Last week at our church I used NT Wrights understanding of righteousness as living as the bearers of the image of God in this world, reflecting the character of God to creation, and the praise and worship of all creation back to the creator God. Our sin is that we forget that this is what the righteous life is all about, and instead either live lives solely trying to live the letter of a legal code, or hedonistic lives which are all about my needs and prosperity. There is a lot of this going on in the Christian church. The writer of Deuteronomy would call this choosing death. Choosing to live as an image bearer is to choose life.
This week we will hear Jesus continue on in the Sermon on the Mount where he pushes people beyond living the letter of the law and instead states they need to live the intention of the law. And the intention is about living well in community honouring each other, including our wives and husbands, and the wives and husbands of others. His statements about divorce acted to safeguard women who were so easily discarded from their marriages and whose resulting life expectancy (and that of their children if also discarded) plummeted. They were not be objectified, not treated simply as objects of desire and producers of children to be let go off when they no longer performed this task.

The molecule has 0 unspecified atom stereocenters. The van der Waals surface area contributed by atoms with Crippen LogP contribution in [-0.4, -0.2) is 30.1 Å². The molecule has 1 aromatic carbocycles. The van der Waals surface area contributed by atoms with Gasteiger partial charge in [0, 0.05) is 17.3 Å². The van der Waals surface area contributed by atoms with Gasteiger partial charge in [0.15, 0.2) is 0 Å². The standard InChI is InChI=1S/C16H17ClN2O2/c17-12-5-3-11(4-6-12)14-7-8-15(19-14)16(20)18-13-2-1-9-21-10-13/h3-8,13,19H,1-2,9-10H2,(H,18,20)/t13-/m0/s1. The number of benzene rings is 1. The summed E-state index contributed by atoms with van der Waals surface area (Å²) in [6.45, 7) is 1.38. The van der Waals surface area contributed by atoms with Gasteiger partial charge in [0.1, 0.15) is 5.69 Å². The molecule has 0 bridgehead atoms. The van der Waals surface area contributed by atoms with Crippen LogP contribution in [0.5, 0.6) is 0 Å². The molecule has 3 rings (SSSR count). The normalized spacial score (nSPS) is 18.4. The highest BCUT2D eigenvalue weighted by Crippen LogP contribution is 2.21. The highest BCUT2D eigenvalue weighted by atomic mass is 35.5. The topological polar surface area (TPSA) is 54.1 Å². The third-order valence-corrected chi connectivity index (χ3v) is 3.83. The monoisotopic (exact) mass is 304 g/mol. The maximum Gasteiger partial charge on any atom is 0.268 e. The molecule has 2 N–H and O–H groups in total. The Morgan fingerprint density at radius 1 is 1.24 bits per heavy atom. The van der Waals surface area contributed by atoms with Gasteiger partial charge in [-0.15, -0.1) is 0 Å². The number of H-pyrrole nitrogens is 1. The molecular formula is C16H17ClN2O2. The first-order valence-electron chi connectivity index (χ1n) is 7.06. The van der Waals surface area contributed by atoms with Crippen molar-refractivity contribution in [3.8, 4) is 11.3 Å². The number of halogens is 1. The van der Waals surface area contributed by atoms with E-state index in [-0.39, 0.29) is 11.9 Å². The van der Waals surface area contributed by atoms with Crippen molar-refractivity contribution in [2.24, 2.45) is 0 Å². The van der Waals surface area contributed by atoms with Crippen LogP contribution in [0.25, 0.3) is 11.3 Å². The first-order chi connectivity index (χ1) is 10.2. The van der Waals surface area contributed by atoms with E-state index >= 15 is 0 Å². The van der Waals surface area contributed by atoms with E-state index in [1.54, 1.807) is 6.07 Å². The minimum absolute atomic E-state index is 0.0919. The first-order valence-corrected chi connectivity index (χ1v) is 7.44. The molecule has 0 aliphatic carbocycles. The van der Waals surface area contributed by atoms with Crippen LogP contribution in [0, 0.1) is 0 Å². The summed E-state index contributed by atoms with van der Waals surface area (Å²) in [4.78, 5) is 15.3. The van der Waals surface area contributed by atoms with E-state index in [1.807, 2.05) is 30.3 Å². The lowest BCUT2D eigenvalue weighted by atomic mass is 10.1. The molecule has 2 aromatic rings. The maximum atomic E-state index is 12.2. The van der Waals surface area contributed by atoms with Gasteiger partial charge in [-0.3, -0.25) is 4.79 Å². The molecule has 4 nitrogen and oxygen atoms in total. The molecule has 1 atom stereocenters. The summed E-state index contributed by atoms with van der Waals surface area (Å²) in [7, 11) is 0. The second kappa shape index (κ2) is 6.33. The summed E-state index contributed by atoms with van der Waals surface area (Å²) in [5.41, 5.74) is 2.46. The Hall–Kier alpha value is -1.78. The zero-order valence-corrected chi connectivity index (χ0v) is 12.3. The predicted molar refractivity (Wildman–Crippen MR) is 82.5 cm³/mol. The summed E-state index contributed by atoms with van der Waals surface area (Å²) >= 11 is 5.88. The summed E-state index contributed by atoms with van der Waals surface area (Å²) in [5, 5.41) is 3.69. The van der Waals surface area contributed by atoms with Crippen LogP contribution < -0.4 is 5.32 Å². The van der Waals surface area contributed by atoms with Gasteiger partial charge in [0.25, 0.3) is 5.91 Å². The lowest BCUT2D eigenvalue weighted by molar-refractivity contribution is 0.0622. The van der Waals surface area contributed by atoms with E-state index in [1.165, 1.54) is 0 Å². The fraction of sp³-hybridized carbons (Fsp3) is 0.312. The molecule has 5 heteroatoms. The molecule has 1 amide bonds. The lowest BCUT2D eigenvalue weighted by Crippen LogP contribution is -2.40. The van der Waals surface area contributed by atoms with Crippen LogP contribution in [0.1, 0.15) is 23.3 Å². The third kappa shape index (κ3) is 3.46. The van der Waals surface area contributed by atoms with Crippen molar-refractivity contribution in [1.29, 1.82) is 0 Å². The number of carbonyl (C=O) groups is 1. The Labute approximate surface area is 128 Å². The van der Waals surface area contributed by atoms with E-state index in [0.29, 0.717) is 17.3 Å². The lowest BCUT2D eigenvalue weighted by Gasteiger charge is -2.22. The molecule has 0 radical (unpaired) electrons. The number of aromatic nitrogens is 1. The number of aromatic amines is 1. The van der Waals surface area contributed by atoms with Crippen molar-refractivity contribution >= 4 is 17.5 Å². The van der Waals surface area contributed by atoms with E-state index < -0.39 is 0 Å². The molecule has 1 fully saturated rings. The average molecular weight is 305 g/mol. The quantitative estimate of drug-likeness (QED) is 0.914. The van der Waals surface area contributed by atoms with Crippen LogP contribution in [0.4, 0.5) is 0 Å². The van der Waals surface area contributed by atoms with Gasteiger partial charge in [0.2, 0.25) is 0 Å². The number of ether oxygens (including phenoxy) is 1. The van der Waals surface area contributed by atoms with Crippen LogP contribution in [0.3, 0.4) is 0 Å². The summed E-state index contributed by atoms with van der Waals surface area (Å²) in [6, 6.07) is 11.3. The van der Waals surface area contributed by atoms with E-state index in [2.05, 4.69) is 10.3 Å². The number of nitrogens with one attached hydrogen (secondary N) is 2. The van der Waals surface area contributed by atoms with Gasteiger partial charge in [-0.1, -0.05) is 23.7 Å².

Jesus treated all people with generosity and compassion. He treated them as people made in the image of God. So as I grapple with what I am, I too am invited to treat all people, including the pro-birth extremist, including the women who choose to have abortions, including those who offer safe places for that to happen, and all those who will disagree with me; with the same generosity and compassion. To be an image bearer is to see God’s image in all others. When I do that I choose life and live righteously.